Trail Through Time

The Trail Through Time is a short hike located in Rabbit Valley and is part of the McInnis Canyons National Conservation Area. It's located 26 miles west of Grand Junction and 2 miles from the Colorado-Utah border on I-70. The exit is well marked (exit #2). The Trail Through Time is a 1.5 mile loop trail that gains about 170 feet in elevation up the side of a hill. This has been rated a moderate hike by others, but I found it pretty easy. There are rest stops with covered benches along the way. The best time to take this hike is spring and fall, but be sure to bring plenty of water any time you go because it is a desert hike after all. The Trail Through Time is all about dinosaurs. In addition to the loop trail featuring several fossil bones, there is a dinosaur quarry (Mygatt-Moore quarry) that is still periodically worked.

The Mygatt-Moore dinosaur quarry has been worked since the early 1980's and has produced over 4000 dinosaur bones, mostly from the Jurassic Period. The two most common dinosaurs represented are Allosaurus (meat eater) and Apatosaurus (plant eater). The quarry is also known for the discovery of Mymoorapelta, an ankylosaur (armoured dinosaur). The quarry has also yielded fossil bones from prehistoric stars such as Camarasaurus and Diplodocus. The quarry is administered by the Museum of Western Colorado in conjuction with the BLM. The Museum offers dinosaur digs during the summer where you can try your hand at unearthing a fossil or two.

Mygatt-Moore Quarry

Mygatt-Moore Quarry
open for business

Interpretive Sign

This stop along the trail has some exposed Camarasaurus bones from the front half of the dinosaur. The vertebrae are labeled A and B and the forelimb labeled C.

Interpretive Sign
Camarasaurus Fossil Bones

Neck Vertebra

The near right photo shows two well defined cervical vertebrae while the far right photo is a not so well defined front limb bone of Camarasaurus.

Neck Vertebra

Limb Bone

The lower part of the trail is well maintained. The first picture to the right shows part of the trail along with a covered bench. The upper part of the trail is narrower and less well maintained. Total elevation gain is about 170 feet. The lower right photo is the view from the Rabbit Valley overlook with I-70 in the distance. There are great views of the La Sal mountains in Utah and Grand Mesa as you walk along the upper portion of the trail.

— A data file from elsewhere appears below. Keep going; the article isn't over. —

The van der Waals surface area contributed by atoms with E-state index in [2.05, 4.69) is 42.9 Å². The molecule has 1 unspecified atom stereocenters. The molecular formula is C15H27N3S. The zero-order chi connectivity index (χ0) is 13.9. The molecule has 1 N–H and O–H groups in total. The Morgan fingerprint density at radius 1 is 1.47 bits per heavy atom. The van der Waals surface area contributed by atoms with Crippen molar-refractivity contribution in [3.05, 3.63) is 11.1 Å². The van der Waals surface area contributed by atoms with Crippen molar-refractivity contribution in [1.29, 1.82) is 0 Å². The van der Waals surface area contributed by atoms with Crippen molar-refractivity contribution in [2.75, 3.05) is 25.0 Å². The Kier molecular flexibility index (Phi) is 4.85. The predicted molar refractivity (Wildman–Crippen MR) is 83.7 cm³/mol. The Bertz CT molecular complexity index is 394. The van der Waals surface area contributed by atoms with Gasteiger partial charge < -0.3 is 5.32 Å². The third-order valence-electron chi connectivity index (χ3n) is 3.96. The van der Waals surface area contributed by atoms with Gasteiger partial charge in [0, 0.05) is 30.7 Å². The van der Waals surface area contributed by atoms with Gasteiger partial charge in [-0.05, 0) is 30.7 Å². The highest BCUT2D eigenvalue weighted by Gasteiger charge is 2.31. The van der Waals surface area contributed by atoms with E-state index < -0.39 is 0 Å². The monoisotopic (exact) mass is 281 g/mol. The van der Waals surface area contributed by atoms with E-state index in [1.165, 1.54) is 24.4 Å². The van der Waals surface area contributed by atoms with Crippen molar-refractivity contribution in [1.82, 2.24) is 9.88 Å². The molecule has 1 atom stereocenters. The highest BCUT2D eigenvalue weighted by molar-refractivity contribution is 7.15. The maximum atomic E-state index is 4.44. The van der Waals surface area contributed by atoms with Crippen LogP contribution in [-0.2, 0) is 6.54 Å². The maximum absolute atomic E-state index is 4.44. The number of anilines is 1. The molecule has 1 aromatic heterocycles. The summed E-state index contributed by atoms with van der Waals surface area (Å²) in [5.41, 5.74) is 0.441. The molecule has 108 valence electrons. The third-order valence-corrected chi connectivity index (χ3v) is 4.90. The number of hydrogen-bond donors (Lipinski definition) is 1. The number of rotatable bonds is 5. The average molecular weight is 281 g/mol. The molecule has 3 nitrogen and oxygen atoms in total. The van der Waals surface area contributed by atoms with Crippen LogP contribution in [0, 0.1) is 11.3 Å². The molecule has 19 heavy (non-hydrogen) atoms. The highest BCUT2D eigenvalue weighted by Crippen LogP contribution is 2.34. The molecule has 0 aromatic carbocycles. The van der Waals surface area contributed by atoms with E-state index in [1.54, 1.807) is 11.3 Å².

Part of the Trail with a covered bench

View from Rabbit Valley Overlook
I-70 in Distance

Diplodocus Skeleton

Diplodocus Skeleton in situ.

Neck Vertebrae

Uranium is commonly found in the Morrison Formation and there was a lot of uranium mining throughout this area in the 1960's and 70's. On August 23, 1968 two prospectors filed a mining claim on this spot and marked it with a wooden post and two rock cairns. The paperwork was placed in a Prince Albert tobacco can and put in one of the cairns. Was this a potential uranium mine? No one knows because the claim and location were never filed with with the Mesa County Clerk and Recorder. The photo to the right shows the wooden post mining claim marker.

Old Mining Claim Marker

Interpretive Sign

I found it hard to tell this fossil from the rock. Maybe it will be easier for you to recognize.

Dinosaur Pelvis

Cretaceous Plants

Vegetation Fossil

There is also fossilized vegetation in addition to the dinosaur fossils as can be gleaned from the sign on the left. The photo on the right is a fossilized stem.

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